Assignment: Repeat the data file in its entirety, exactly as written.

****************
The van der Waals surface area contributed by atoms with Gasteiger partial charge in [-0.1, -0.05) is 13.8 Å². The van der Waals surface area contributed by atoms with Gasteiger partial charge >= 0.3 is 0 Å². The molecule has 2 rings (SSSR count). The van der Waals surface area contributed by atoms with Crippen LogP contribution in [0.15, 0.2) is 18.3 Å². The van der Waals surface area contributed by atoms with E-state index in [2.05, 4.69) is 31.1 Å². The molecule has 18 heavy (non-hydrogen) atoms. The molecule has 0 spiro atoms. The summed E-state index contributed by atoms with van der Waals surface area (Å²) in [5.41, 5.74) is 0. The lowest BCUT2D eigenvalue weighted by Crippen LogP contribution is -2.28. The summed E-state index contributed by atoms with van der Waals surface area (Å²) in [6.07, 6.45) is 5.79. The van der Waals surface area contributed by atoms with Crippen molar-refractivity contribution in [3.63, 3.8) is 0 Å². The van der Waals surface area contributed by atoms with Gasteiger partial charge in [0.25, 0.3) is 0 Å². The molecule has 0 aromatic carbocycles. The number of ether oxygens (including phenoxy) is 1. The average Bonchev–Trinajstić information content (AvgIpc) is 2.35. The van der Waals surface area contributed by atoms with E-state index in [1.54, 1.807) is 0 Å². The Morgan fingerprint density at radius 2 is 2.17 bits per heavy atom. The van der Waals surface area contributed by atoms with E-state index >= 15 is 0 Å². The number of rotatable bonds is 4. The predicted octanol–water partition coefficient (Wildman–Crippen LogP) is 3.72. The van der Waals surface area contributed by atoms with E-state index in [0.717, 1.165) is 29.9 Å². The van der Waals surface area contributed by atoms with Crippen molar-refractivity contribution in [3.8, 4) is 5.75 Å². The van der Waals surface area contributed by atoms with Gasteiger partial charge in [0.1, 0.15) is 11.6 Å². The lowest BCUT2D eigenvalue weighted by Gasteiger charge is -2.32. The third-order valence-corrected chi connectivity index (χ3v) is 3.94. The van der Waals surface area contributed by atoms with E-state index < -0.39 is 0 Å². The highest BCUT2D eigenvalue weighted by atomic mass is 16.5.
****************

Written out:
The van der Waals surface area contributed by atoms with Gasteiger partial charge in [-0.1, -0.05) is 13.8 Å². The van der Waals surface area contributed by atoms with Gasteiger partial charge >= 0.3 is 0 Å². The molecule has 2 rings (SSSR count). The van der Waals surface area contributed by atoms with Crippen LogP contribution in [0.15, 0.2) is 18.3 Å². The van der Waals surface area contributed by atoms with E-state index in [2.05, 4.69) is 31.1 Å². The molecule has 18 heavy (non-hydrogen) atoms. The molecule has 0 spiro atoms. The summed E-state index contributed by atoms with van der Waals surface area (Å²) in [5.41, 5.74) is 0. The lowest BCUT2D eigenvalue weighted by Crippen LogP contribution is -2.28. The summed E-state index contributed by atoms with van der Waals surface area (Å²) in [6.07, 6.45) is 5.79. The van der Waals surface area contributed by atoms with Crippen molar-refractivity contribution in [3.63, 3.8) is 0 Å². The van der Waals surface area contributed by atoms with Gasteiger partial charge in [0.25, 0.3) is 0 Å². The molecule has 0 aromatic carbocycles. The number of ether oxygens (including phenoxy) is 1. The average Bonchev–Trinajstić information content (AvgIpc) is 2.35. The van der Waals surface area contributed by atoms with E-state index in [1.54, 1.807) is 0 Å². The Morgan fingerprint density at radius 2 is 2.17 bits per heavy atom. The van der Waals surface area contributed by atoms with E-state index >= 15 is 0 Å². The number of rotatable bonds is 4. The predicted octanol–water partition coefficient (Wildman–Crippen LogP) is 3.72. The van der Waals surface area contributed by atoms with E-state index in [0.717, 1.165) is 29.9 Å². The van der Waals surface area contributed by atoms with Crippen molar-refractivity contribution in [3.8, 4) is 5.75 Å². The van der Waals surface area contributed by atoms with Gasteiger partial charge in [0.1, 0.15) is 11.6 Å². The lowest BCUT2D eigenvalue weighted by Gasteiger charge is -2.32. The third-order valence-corrected chi connectivity index (χ3v) is 3.94. The van der Waals surface area contributed by atoms with E-state index < -0.39 is 0 Å². The highest BCUT2D eigenvalue weighted by atomic mass is 16.5.